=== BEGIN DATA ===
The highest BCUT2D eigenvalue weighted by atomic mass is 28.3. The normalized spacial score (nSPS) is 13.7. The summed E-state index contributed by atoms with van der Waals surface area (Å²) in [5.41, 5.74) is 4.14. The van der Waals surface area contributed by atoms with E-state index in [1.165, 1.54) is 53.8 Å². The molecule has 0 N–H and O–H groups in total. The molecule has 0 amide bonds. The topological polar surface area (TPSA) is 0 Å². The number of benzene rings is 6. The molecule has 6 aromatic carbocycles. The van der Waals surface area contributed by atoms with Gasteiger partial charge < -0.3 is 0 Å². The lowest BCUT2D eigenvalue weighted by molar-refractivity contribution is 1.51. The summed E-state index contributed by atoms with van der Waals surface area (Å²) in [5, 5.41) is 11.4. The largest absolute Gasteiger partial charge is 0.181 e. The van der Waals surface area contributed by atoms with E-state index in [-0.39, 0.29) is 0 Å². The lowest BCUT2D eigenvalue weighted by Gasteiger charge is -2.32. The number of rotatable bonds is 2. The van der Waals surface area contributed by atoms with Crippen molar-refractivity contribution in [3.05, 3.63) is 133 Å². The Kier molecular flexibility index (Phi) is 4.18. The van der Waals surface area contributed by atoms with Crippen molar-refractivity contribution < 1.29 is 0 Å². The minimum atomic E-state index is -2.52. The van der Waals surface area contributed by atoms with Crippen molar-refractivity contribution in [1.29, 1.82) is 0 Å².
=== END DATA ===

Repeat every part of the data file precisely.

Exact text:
The highest BCUT2D eigenvalue weighted by atomic mass is 28.3. The normalized spacial score (nSPS) is 13.7. The summed E-state index contributed by atoms with van der Waals surface area (Å²) in [5.41, 5.74) is 4.14. The van der Waals surface area contributed by atoms with E-state index in [1.165, 1.54) is 53.8 Å². The molecule has 0 N–H and O–H groups in total. The molecule has 0 amide bonds. The topological polar surface area (TPSA) is 0 Å². The number of benzene rings is 6. The molecule has 6 aromatic carbocycles. The van der Waals surface area contributed by atoms with Gasteiger partial charge < -0.3 is 0 Å². The lowest BCUT2D eigenvalue weighted by molar-refractivity contribution is 1.51. The summed E-state index contributed by atoms with van der Waals surface area (Å²) in [5, 5.41) is 11.4. The largest absolute Gasteiger partial charge is 0.181 e. The van der Waals surface area contributed by atoms with E-state index in [-0.39, 0.29) is 0 Å². The lowest BCUT2D eigenvalue weighted by Gasteiger charge is -2.32. The number of rotatable bonds is 2. The van der Waals surface area contributed by atoms with Crippen molar-refractivity contribution in [3.05, 3.63) is 133 Å². The Kier molecular flexibility index (Phi) is 4.18. The van der Waals surface area contributed by atoms with Crippen molar-refractivity contribution < 1.29 is 0 Å². The minimum atomic E-state index is -2.52. The van der Waals surface area contributed by atoms with Crippen molar-refractivity contribution in [1.29, 1.82) is 0 Å².